Your feet take you everywhere in life.
So if you've ever wondered what determines your foot size, here's the “best foot forward,” thanks to the opinion of a podiatric medicine doctor and more.
Read on to learn the facts about why people have different shoe sizes.
What determines foot size?
There are several different factors that determine foot size.
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“Genetics plays a role in this,” Timothy J. Miller, DPM, FACFAS, a podiatrist at Sunshine Ankle and Foot Experts in Orlando, Florida, told Fox News Digital.
However, this “is not the only determining factor”, he added. “Your lifestyle, including medical history, shoe choices, activity level and injury history, all play a role in determining the size and shape of your feet.”
Are there characteristics that come from a specific parent in relation to foot size?
There are no specific characteristics of a particular parent when it comes to foot size, but Miller said the size of your parents' feet is a good indication of what your foot size will be.
Still, keep in mind that science is not conclusive regarding which traits are passed from parent to child, according to the National Library of Medicine.
Your “phenotype” is the expression of your genes in determining your physical and mental characteristics — while your “genotype” (your genetic makeup) is the specific characteristics you inherit from each parent, Miller said.
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“Even if you have a genotype that is 50% your mother and 50% your father, the phenotype is the expression of those genes. This is why you can look like one parent over the other, even if your genotype is evenly split,” Miller said.
What else affects foot size?
Additionally, there are surprising factors that can also influence foot size.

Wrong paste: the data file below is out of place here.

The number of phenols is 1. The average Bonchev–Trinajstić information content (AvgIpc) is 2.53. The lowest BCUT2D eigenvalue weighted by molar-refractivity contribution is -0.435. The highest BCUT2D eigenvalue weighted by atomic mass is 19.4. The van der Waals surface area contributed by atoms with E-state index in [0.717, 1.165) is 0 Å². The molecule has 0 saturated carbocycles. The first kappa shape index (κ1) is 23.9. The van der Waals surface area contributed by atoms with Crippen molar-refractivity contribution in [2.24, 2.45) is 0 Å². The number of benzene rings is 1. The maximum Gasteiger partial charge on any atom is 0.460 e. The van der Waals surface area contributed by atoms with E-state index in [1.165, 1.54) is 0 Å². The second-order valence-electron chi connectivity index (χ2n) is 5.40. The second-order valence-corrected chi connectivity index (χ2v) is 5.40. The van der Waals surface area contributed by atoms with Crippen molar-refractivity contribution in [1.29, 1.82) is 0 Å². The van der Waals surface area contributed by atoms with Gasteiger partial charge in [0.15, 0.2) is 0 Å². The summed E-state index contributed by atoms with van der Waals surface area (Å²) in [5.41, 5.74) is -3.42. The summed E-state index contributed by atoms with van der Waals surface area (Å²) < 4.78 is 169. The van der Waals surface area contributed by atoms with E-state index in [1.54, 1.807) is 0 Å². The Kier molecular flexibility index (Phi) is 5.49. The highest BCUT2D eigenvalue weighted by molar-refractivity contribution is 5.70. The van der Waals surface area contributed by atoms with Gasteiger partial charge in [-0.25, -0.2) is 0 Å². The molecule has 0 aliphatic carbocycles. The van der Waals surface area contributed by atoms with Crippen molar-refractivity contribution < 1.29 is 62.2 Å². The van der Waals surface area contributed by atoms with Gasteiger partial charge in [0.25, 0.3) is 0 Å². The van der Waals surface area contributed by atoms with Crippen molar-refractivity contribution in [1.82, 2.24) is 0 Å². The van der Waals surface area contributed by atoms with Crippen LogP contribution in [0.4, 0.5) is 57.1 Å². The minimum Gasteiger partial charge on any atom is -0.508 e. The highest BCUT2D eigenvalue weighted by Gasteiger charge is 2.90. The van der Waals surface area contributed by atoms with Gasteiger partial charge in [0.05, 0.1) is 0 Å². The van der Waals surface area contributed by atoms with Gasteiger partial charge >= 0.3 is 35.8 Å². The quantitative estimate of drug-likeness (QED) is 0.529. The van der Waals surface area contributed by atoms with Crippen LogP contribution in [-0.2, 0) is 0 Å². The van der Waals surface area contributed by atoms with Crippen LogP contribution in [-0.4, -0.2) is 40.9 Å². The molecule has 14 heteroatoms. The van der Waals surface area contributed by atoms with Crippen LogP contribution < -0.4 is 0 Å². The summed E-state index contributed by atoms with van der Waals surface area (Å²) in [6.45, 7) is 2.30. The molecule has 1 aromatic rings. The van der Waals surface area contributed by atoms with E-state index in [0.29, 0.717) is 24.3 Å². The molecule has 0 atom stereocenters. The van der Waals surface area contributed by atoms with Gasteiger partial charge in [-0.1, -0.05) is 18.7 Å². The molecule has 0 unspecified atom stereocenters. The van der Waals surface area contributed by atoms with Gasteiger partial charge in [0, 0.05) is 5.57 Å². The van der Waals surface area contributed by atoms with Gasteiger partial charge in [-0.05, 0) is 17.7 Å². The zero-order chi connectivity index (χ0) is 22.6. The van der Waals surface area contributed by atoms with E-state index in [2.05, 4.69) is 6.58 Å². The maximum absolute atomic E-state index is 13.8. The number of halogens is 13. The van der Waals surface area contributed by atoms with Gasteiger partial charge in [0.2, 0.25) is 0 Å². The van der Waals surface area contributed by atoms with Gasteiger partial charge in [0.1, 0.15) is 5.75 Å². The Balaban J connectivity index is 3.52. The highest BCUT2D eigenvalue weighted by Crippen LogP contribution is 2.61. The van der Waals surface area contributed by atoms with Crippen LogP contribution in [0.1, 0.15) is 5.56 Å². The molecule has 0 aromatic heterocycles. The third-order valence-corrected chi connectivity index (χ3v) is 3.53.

“People who go predominantly barefoot tend to have larger feet due to adaptation,” Miller noted.
Regarding your medical history, illnesses that affect muscles, tendons and ligaments can cause your feet to grow or stay smaller, he said.
And injuries can be the cause of larger-than-normal feet, Miller said.
“Fractures and dislocations can change the shape of bones and joints, causing feet to have a different shape and size,” he said.
Does weight affect foot size?
Yes, weight affects the size of your foot.
“The more you weigh, the more stress and strain your feet, ankles and legs suffer,” Miller highlighted.
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Because of this, your muscles, bones, tendons and ligaments must adapt and become stronger to support your weight, he said.
“Typically, the more you weigh, the bigger your feet can get,” he added. However, there is a limit.
“Your feet won't grow as quickly as they did in childhood, but it's typical to wear shoes 1/2 to a size larger,” Miller said.
Does gender affect shoe size?
Miller indicated that men generally have longer feet due to the higher level of growth hormones and testosterone when compared to women.
He also reported that “women typically have wider feet due to adaptation in different shoes.”
Our feet are getting bigger
In the US, the average shoe size is getting bigger and bigger.
Thirty years ago, the most popular shoe sizes for men and women were 9.5 and 7.5, respectively, Healthline said.
Today, the most common shoe sizes are 10.5 for men and 8.5 for women, Healthline also said.
“This may be related to the increase in overweight and obese individuals,” said the same source.
So make sure you are regularly in shape to wear shoes.
To make sure you are providing the best nutrition, it is important to have an annual foot health exam.
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Your doctor can identify conditions like diabetes or circulatory problems by looking at your feet, or treat common problems like calluses, cracked skin and ingrown toenails, according to the Cleveland Clinic.
Staying active is also always a good strategy for your feet.
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Foot-friendly activities like walking, cycling or swimming keep your feet healthy and your blood flowing.
Be sure to check with a healthcare professional about which activities are best for you and which activities you should avoid, recommends the Centers for Disease Control and Prevention (CDC).
For more lifestyle articles, visit www.foxnews.com/lifestyle.